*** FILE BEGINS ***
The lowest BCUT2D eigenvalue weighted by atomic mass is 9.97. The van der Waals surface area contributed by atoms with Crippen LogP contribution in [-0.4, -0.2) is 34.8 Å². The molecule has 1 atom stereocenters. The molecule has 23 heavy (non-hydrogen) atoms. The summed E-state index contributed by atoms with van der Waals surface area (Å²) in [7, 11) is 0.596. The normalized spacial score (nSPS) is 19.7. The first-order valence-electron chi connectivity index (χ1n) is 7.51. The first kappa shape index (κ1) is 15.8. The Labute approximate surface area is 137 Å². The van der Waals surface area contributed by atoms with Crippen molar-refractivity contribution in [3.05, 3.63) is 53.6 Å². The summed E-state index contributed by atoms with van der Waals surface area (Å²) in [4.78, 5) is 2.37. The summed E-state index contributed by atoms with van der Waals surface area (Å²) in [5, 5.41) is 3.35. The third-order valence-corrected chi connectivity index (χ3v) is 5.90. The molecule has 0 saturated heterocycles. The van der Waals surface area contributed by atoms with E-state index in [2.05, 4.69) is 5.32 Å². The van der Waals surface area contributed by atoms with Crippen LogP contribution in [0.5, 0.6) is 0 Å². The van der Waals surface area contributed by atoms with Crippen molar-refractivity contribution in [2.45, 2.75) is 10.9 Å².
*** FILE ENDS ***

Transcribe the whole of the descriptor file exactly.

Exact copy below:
The lowest BCUT2D eigenvalue weighted by atomic mass is 9.97. The van der Waals surface area contributed by atoms with Crippen LogP contribution in [-0.4, -0.2) is 34.8 Å². The molecule has 1 atom stereocenters. The molecule has 23 heavy (non-hydrogen) atoms. The summed E-state index contributed by atoms with van der Waals surface area (Å²) in [7, 11) is 0.596. The normalized spacial score (nSPS) is 19.7. The first-order valence-electron chi connectivity index (χ1n) is 7.51. The first kappa shape index (κ1) is 15.8. The Labute approximate surface area is 137 Å². The van der Waals surface area contributed by atoms with Crippen molar-refractivity contribution in [3.05, 3.63) is 53.6 Å². The summed E-state index contributed by atoms with van der Waals surface area (Å²) in [4.78, 5) is 2.37. The summed E-state index contributed by atoms with van der Waals surface area (Å²) in [5, 5.41) is 3.35. The third-order valence-corrected chi connectivity index (χ3v) is 5.90. The molecule has 0 saturated heterocycles. The van der Waals surface area contributed by atoms with E-state index in [2.05, 4.69) is 5.32 Å². The van der Waals surface area contributed by atoms with Crippen LogP contribution in [0.5, 0.6) is 0 Å². The van der Waals surface area contributed by atoms with Crippen molar-refractivity contribution in [2.45, 2.75) is 10.9 Å².